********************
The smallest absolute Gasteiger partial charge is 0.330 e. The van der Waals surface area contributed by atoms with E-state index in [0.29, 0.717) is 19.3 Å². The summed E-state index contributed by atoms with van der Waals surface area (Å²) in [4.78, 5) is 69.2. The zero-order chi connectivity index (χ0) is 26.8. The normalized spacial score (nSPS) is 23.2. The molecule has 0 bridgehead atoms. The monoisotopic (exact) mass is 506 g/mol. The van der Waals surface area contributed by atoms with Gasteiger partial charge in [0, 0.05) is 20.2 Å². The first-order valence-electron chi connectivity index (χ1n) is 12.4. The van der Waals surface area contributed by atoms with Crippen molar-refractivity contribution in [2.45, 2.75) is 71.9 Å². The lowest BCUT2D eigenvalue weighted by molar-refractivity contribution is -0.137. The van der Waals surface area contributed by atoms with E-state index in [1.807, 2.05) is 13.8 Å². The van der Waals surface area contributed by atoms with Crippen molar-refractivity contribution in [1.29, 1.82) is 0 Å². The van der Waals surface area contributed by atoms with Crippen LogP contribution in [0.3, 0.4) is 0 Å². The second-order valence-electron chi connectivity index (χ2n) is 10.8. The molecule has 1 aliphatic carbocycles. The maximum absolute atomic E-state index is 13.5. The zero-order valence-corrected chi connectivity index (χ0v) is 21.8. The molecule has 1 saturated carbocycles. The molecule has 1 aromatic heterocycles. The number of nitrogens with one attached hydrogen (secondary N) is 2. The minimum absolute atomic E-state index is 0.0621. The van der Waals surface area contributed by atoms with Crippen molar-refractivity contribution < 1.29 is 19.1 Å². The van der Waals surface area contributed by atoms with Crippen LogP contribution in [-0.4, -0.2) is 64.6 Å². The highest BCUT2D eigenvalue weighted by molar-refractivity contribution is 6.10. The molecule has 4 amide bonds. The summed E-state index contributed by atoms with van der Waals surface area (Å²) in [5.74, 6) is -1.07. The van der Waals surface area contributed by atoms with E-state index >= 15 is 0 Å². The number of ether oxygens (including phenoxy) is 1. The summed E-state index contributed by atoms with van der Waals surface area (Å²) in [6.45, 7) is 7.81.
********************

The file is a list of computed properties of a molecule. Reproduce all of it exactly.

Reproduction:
The smallest absolute Gasteiger partial charge is 0.330 e. The van der Waals surface area contributed by atoms with E-state index in [0.29, 0.717) is 19.3 Å². The summed E-state index contributed by atoms with van der Waals surface area (Å²) in [4.78, 5) is 69.2. The zero-order chi connectivity index (χ0) is 26.8. The normalized spacial score (nSPS) is 23.2. The molecule has 0 bridgehead atoms. The monoisotopic (exact) mass is 506 g/mol. The van der Waals surface area contributed by atoms with Gasteiger partial charge in [0, 0.05) is 20.2 Å². The first-order valence-electron chi connectivity index (χ1n) is 12.4. The van der Waals surface area contributed by atoms with Crippen molar-refractivity contribution in [2.45, 2.75) is 71.9 Å². The lowest BCUT2D eigenvalue weighted by molar-refractivity contribution is -0.137. The van der Waals surface area contributed by atoms with E-state index in [1.807, 2.05) is 13.8 Å². The van der Waals surface area contributed by atoms with Crippen molar-refractivity contribution in [1.29, 1.82) is 0 Å². The van der Waals surface area contributed by atoms with Crippen LogP contribution in [0.3, 0.4) is 0 Å². The second-order valence-electron chi connectivity index (χ2n) is 10.8. The molecule has 1 aliphatic carbocycles. The maximum absolute atomic E-state index is 13.5. The zero-order valence-corrected chi connectivity index (χ0v) is 21.8. The molecule has 1 saturated carbocycles. The molecule has 1 aromatic heterocycles. The number of nitrogens with one attached hydrogen (secondary N) is 2. The minimum absolute atomic E-state index is 0.0621. The van der Waals surface area contributed by atoms with Crippen molar-refractivity contribution < 1.29 is 19.1 Å². The van der Waals surface area contributed by atoms with Crippen LogP contribution in [-0.4, -0.2) is 64.6 Å². The highest BCUT2D eigenvalue weighted by molar-refractivity contribution is 6.10. The molecule has 4 amide bonds. The summed E-state index contributed by atoms with van der Waals surface area (Å²) in [5.74, 6) is -1.07. The van der Waals surface area contributed by atoms with E-state index >= 15 is 0 Å². The number of ether oxygens (including phenoxy) is 1. The summed E-state index contributed by atoms with van der Waals surface area (Å²) in [6.45, 7) is 7.81.